* Cordoba meeting brings together disparate groups
* Opposition delegation not chosen for "Geneva 2" peace talks
* Assad can exploit military gains, rebel infighting
By Oliver Holmes and Tracy Rucinski
CORDOBA, Spain Jan 10 (Reuters) - Several factions of the Syrian opposition, meeting together for the first time, called on Friday for a new coalition but did not reach agreement on who should attend peace talks later this month, or whether they would attend at all.
With less than a fortnight to go until the first direct talks between the opposition and President Bashar al-Assad's government - set for Jan. 22 in Switzerland and called "Geneva 2" - Western backers have struggled to unify rebel groups.
The main opposition body in exile, the National Coalition, has been plagued by bickering. It postponed a decision on whether to attend Geneva 2 until next week after nearly a quarter of its 121 members threatened to resign following the reelection of its Saudi-backed leader, Ahmad al-Jarba.
Diplomats hoped they could bring a more comprehensive group together at Friday's meeting in Cordoba - a venue offered by the Spanish government because of its historical importance as the capital of an Islamic caliphate 1,000 years ago.
A final communique from the meeting proposes setting up a committee to coordinate opposition groups, with the eventual goal of holding a national conference attended by about 1,000 people, said Yahya al-Aridi, a spokesman for the meeting.
"That is the endeavour: to focus on finding people, who have differences, but at the same time they have one common goal," he said. He added that the new committee would not be a political body, suggesting it would not replace the National Coalition, which Western and Arab countries see as the official opposition.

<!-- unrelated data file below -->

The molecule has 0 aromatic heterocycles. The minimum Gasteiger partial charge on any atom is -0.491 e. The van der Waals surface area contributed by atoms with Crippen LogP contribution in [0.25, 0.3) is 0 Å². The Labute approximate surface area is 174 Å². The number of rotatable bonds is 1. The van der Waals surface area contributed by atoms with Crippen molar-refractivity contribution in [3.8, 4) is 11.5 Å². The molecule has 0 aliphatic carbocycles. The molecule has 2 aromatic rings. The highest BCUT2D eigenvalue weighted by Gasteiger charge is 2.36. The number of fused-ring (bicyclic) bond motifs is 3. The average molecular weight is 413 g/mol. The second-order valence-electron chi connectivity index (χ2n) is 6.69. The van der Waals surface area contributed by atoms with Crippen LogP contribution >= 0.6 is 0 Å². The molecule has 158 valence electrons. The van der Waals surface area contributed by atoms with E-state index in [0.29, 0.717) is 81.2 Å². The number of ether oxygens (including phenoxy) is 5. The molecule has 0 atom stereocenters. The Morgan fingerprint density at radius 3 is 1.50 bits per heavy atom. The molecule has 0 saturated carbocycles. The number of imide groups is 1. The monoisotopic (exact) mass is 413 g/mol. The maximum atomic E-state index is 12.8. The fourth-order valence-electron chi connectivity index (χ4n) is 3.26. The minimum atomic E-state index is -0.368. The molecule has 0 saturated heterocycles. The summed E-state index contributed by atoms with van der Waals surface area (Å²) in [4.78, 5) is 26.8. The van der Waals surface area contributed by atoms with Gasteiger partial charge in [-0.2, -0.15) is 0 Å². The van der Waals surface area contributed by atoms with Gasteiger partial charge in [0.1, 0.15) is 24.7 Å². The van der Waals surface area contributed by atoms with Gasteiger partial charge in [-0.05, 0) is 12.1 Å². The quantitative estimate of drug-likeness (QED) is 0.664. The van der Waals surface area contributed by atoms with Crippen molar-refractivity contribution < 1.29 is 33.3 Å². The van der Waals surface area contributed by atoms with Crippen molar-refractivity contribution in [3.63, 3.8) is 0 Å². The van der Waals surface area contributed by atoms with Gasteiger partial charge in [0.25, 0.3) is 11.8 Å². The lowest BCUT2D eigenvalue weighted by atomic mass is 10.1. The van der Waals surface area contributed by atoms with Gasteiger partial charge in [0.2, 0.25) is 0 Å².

The communique, part of it seen by Reuters, repeated the opposition's longstanding condition that Geneva 2 should create a transitional authority for Syria in which Assad plays no role. Damascus says the president will remain in control.
The meeting saw National Coalition members sit down for the first time with opposition figures who still reside in Damascus and call for reforms, not Assad's removal. Such figures have been tolerated by the Syrian government but are at odds with many grassroots and exile opposition groups.
Also in Cordoba were members of Islamist rebel groups, a powerful section of the armed opposition that some opposition figures say needs to be included to ensure broad consensus.
However, two major groups did not officially attend: the main internal opposition body known as the National Coordinating Body (NCB), and an Islamist alliance known as the Islamic Front.
Aridi said allies of the Islamic Front were included: "People who know them, who have relations with them and who sympathise with them. So it is a wide spectrum of representation."
Veteran dissident Kamal Labwani said prominent Islamic figures including a cleric were present to help foster dialogue with "all colours of society."
The NCB said it had refused to attend after only two of its members were invited. It had planned to send 10-15 delegates.
"The meeting didn't have a clear vision and aim," Khalaf Dahowd, a member of the NCB's executive bureau, told Reuters in a text message.
Delegates mingled in the historic city, famed for its gigantic medieval mosque-turned-cathedral, and were divided into groups within the closed-door meeting, an organiser said.
U.S., European and Gulf states - calling themselves the "Friends of Syria" - are due to meet in Paris on Sunday to hash out how to proceed at peace talks while Assad's military position has strengthened and nearly three years of war has fostered divisions within rebel ranks.
A French diplomat, speaking on condition of anonymity, said that the opposition was right to debate whether it should attend Geneva as Damascus refuses to discuss a transition.
"There is no guarantee (the opposition) will decide to come," the diplomat said.
Western powers have supported the opposition with rhetoric but have backed away from material aid as al Qaeda-linked groups take advantage of a vacuum of power in rebel-held regions.
Syria was plunged into civil war after a violent government crackdown on an uprising against four decades of Assad family rule that erupted in March 2011.
More than 100,000 people have been killed and more than 2 million refugees have fled abroad, according to the United Nations. Another 4.25 million are displaced inside Syria. (Additional reporting by John Irish in Paris; Editing by Peter Graff)
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